More than any other category of evidence, ceramics ofters archaeologists their most abundant and potentially enlightening source of information on the past. Being made primarily of day, a relatively inexpensive material that is available in every region, ceramics became essential in virtually every society in the world during the past ten thousand years. The straightfor- ward technology of preparing, forming, and firing day into hard, durable shapes has meant that societies at various levels of complexity have come to rely on it for a wide variety of tasks. Ceramic vessels quickly became essential for many household and productive tasks. Food preparation, cooking, and storage-the very basis of settled village life-could not exist as we know them without the use of ceramic vessels. Often these vessels broke into pieces, but the virtually indestructible quality of the ceramic material itself meant that these pieces would be preserved for centuries, waiting to be recovered by modem archaeologists.
The ability to create ceramic material with diverse physical properties, to form vessels into so many different shapes, and to decorate them in limitless manners, led to their use in far more than utilitarian contexts. Some vessels were especially made to be used in trade, manufacturing activities, or rituals, while ceramic material was also used to make other items such as figurines, models, and architectural ornaments.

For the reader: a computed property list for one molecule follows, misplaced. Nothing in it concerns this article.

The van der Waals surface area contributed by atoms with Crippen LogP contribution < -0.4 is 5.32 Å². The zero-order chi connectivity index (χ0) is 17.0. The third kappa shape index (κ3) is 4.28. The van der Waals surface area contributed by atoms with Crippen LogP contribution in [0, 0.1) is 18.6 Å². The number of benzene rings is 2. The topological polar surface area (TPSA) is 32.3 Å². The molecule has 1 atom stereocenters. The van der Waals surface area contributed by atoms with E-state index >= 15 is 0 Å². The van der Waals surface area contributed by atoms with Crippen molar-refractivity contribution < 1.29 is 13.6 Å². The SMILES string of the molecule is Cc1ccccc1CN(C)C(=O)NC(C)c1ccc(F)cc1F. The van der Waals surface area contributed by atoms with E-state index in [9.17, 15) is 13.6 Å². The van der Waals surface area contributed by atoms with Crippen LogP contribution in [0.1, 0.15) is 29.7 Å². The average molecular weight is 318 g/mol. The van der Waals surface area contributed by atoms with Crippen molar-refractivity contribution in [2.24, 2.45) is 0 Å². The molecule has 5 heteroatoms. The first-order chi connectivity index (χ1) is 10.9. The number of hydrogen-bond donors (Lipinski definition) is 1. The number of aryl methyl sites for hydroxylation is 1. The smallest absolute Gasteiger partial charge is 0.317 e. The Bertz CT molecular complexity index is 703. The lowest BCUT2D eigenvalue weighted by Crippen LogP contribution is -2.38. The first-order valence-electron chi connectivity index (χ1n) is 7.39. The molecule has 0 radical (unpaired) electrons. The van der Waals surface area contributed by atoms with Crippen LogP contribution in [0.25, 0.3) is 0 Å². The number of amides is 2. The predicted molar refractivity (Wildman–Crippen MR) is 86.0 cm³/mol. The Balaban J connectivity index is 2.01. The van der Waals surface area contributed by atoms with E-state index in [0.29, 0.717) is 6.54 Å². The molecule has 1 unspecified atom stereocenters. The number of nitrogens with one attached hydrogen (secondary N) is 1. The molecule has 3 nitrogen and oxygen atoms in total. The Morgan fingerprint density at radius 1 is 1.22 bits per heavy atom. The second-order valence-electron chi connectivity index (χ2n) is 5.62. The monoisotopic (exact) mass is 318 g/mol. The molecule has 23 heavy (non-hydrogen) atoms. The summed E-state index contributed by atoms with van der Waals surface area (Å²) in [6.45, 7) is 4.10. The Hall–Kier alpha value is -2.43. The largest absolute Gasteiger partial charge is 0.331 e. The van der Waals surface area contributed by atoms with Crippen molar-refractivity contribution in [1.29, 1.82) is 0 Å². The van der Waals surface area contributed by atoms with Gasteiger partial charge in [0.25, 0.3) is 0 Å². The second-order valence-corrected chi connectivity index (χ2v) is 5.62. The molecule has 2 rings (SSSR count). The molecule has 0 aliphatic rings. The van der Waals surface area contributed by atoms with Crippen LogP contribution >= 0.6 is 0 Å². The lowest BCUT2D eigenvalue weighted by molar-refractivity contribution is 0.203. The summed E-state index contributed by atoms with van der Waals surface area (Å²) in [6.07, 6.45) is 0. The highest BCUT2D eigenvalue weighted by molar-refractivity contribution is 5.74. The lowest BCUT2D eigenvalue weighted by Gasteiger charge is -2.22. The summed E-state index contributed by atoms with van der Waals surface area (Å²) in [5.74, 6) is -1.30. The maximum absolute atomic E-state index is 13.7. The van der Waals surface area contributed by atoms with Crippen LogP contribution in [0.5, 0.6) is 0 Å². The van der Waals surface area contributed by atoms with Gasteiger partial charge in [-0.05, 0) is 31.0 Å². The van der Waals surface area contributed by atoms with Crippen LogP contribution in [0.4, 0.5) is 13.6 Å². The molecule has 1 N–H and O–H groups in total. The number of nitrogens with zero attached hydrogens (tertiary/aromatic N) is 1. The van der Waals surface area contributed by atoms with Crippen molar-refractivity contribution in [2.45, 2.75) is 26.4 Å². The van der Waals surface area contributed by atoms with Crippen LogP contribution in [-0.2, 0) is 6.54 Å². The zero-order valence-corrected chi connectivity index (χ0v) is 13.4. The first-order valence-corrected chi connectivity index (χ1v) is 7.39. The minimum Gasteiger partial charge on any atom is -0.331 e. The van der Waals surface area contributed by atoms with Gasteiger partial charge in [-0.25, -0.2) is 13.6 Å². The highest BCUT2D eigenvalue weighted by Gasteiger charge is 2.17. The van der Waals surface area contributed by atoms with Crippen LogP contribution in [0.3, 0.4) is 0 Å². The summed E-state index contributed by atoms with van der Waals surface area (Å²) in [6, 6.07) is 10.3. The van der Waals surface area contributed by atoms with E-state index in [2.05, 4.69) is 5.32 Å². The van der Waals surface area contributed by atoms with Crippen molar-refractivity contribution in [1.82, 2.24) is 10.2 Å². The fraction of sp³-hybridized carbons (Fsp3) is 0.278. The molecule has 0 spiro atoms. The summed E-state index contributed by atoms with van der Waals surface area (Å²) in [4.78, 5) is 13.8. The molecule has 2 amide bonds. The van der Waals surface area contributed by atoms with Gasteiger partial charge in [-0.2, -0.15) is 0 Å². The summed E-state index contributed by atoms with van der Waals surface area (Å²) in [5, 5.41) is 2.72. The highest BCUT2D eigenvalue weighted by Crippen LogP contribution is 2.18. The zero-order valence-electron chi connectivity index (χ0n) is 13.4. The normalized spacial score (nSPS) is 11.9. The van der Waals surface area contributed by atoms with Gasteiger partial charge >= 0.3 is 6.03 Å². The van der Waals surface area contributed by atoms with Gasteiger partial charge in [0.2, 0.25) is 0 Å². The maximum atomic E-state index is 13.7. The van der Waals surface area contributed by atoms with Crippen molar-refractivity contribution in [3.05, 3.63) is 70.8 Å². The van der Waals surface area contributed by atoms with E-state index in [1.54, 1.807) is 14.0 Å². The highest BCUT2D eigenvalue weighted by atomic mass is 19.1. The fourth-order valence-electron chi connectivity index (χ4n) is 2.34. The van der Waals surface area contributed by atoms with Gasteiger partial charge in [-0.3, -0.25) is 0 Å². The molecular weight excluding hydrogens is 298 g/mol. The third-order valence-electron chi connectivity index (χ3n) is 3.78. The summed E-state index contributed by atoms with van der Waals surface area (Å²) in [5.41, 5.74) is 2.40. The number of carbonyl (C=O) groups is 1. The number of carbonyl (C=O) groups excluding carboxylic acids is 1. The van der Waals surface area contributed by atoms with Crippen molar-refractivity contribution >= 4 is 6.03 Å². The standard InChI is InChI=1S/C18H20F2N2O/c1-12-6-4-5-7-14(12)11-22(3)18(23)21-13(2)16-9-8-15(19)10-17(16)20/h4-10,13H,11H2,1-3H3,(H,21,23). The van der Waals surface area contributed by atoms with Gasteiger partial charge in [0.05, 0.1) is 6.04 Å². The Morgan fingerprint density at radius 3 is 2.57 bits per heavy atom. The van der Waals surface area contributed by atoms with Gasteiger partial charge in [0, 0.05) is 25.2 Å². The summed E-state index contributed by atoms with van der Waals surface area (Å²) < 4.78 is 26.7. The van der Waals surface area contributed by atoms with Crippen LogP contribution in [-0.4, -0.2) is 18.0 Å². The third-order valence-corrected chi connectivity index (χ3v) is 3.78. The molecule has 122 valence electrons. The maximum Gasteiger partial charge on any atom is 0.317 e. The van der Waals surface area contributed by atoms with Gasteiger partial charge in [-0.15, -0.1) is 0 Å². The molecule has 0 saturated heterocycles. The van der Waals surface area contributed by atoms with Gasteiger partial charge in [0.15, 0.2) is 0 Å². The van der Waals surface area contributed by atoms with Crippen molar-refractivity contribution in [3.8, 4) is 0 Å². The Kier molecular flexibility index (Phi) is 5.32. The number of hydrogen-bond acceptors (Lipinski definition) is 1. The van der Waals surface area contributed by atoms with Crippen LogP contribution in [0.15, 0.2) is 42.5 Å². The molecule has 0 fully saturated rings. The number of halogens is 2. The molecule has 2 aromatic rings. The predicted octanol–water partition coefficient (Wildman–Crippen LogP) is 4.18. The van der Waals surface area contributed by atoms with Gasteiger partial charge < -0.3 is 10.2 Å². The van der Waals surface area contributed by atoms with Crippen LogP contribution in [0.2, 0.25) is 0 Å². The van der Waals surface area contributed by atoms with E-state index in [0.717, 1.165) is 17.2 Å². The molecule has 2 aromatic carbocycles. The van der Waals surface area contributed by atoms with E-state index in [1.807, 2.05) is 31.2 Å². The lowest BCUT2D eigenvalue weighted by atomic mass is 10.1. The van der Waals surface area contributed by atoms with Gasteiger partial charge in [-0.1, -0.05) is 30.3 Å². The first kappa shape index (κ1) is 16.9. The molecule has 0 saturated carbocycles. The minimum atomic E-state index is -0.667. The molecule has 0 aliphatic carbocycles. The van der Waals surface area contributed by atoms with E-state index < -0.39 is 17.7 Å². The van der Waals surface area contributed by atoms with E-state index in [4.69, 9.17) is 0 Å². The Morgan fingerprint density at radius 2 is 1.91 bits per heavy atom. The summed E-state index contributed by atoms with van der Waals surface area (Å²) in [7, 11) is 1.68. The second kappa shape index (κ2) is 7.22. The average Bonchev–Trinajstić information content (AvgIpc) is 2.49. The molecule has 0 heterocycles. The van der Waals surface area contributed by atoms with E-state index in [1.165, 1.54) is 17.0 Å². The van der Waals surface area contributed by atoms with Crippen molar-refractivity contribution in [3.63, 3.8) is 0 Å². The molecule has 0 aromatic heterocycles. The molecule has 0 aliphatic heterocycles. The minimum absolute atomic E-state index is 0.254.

`Approaches to Archaeological Ceramics will serve well as the basic text in an introductory course on archaeological ceramics...the book is well-written and highly readable.'
`This thorough, up-to-date text that leads the student from the making of pots on to chronology building, the interpretation of function and style, and the practical mechanics of quantitative analysis. The book is at once an accessible introduction for all students and a comprehensive guide to the more technical literature.'
Stephen A. Kowalewski, University of Georgia
1 Approaches to Archaeological Ceramics.- 2 Defining Ceramics.- 3 Studying Archaeological Ceramics.- 4 Using Ceramics to Answer Questions: I. Ethnographic Data, Ceramic Ethnoarchaeology, and Ceramic Chronologies.- 5 Using Ceramics to Answer Questions: II. Ceramic Use and Ceramic Production and Distribution.- 6 Using Ceramics to Answer Questions: III. Ceramics and Social Organization.- 7 Using Ceramics to Answer Questions: IV. Ceramics and Political Organization.- 8 Directions in Ceramic Research.- References.